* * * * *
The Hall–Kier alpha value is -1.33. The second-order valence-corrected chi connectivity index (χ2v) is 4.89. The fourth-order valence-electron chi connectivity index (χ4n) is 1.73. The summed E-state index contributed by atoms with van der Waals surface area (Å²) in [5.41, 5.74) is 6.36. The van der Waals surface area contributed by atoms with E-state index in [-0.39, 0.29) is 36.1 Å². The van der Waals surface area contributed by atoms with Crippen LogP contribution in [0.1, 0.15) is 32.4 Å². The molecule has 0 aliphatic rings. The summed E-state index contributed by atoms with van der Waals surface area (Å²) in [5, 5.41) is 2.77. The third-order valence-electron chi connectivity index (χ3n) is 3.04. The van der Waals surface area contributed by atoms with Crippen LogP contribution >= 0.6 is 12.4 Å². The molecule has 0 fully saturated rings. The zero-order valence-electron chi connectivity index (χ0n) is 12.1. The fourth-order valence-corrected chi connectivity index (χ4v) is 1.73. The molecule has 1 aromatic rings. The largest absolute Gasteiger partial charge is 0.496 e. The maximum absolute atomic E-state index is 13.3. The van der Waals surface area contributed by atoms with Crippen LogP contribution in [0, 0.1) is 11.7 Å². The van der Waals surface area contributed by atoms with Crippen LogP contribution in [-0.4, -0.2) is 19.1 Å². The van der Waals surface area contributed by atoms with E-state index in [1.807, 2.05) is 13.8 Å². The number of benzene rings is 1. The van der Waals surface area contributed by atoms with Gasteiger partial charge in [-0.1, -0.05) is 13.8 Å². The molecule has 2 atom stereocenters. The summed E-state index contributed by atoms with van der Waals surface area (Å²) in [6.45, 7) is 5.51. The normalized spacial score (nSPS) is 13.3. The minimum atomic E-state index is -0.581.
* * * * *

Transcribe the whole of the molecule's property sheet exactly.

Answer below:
The Hall–Kier alpha value is -1.33. The second-order valence-corrected chi connectivity index (χ2v) is 4.89. The fourth-order valence-electron chi connectivity index (χ4n) is 1.73. The summed E-state index contributed by atoms with van der Waals surface area (Å²) in [5.41, 5.74) is 6.36. The van der Waals surface area contributed by atoms with E-state index in [-0.39, 0.29) is 36.1 Å². The van der Waals surface area contributed by atoms with Crippen LogP contribution in [0.1, 0.15) is 32.4 Å². The molecule has 0 aliphatic rings. The summed E-state index contributed by atoms with van der Waals surface area (Å²) in [5, 5.41) is 2.77. The third-order valence-electron chi connectivity index (χ3n) is 3.04. The van der Waals surface area contributed by atoms with Crippen LogP contribution >= 0.6 is 12.4 Å². The molecule has 0 fully saturated rings. The zero-order valence-electron chi connectivity index (χ0n) is 12.1. The fourth-order valence-corrected chi connectivity index (χ4v) is 1.73. The molecule has 1 aromatic rings. The largest absolute Gasteiger partial charge is 0.496 e. The maximum absolute atomic E-state index is 13.3. The van der Waals surface area contributed by atoms with Crippen LogP contribution in [0, 0.1) is 11.7 Å². The van der Waals surface area contributed by atoms with Crippen LogP contribution in [-0.4, -0.2) is 19.1 Å². The van der Waals surface area contributed by atoms with E-state index in [1.807, 2.05) is 13.8 Å². The number of benzene rings is 1. The van der Waals surface area contributed by atoms with Gasteiger partial charge in [-0.1, -0.05) is 13.8 Å². The molecule has 2 atom stereocenters. The summed E-state index contributed by atoms with van der Waals surface area (Å²) in [6.45, 7) is 5.51. The normalized spacial score (nSPS) is 13.3. The minimum atomic E-state index is -0.581.